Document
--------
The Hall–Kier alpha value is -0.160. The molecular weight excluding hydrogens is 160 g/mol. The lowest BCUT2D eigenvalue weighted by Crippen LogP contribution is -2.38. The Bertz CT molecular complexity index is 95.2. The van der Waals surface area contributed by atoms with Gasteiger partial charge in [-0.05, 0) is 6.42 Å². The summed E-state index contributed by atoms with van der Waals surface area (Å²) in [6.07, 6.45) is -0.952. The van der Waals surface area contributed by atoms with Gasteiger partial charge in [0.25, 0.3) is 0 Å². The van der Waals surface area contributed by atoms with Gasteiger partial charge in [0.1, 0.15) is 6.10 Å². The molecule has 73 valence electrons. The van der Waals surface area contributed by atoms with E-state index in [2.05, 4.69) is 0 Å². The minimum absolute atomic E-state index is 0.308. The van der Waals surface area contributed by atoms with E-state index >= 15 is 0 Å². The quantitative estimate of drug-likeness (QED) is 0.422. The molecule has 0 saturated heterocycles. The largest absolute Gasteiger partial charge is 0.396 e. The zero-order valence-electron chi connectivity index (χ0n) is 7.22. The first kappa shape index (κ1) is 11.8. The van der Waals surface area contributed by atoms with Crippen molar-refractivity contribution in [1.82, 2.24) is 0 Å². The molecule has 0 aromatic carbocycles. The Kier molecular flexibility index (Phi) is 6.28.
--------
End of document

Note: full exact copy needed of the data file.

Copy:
The Hall–Kier alpha value is -0.160. The molecular weight excluding hydrogens is 160 g/mol. The lowest BCUT2D eigenvalue weighted by Crippen LogP contribution is -2.38. The Bertz CT molecular complexity index is 95.2. The van der Waals surface area contributed by atoms with Gasteiger partial charge in [-0.05, 0) is 6.42 Å². The summed E-state index contributed by atoms with van der Waals surface area (Å²) in [6.07, 6.45) is -0.952. The van der Waals surface area contributed by atoms with Gasteiger partial charge in [0.25, 0.3) is 0 Å². The van der Waals surface area contributed by atoms with Gasteiger partial charge in [0.1, 0.15) is 6.10 Å². The molecule has 73 valence electrons. The van der Waals surface area contributed by atoms with E-state index in [2.05, 4.69) is 0 Å². The minimum absolute atomic E-state index is 0.308. The van der Waals surface area contributed by atoms with E-state index >= 15 is 0 Å². The quantitative estimate of drug-likeness (QED) is 0.422. The molecule has 0 saturated heterocycles. The largest absolute Gasteiger partial charge is 0.396 e. The zero-order valence-electron chi connectivity index (χ0n) is 7.22. The first kappa shape index (κ1) is 11.8. The van der Waals surface area contributed by atoms with Crippen molar-refractivity contribution in [1.82, 2.24) is 0 Å². The molecule has 0 aromatic carbocycles. The Kier molecular flexibility index (Phi) is 6.28.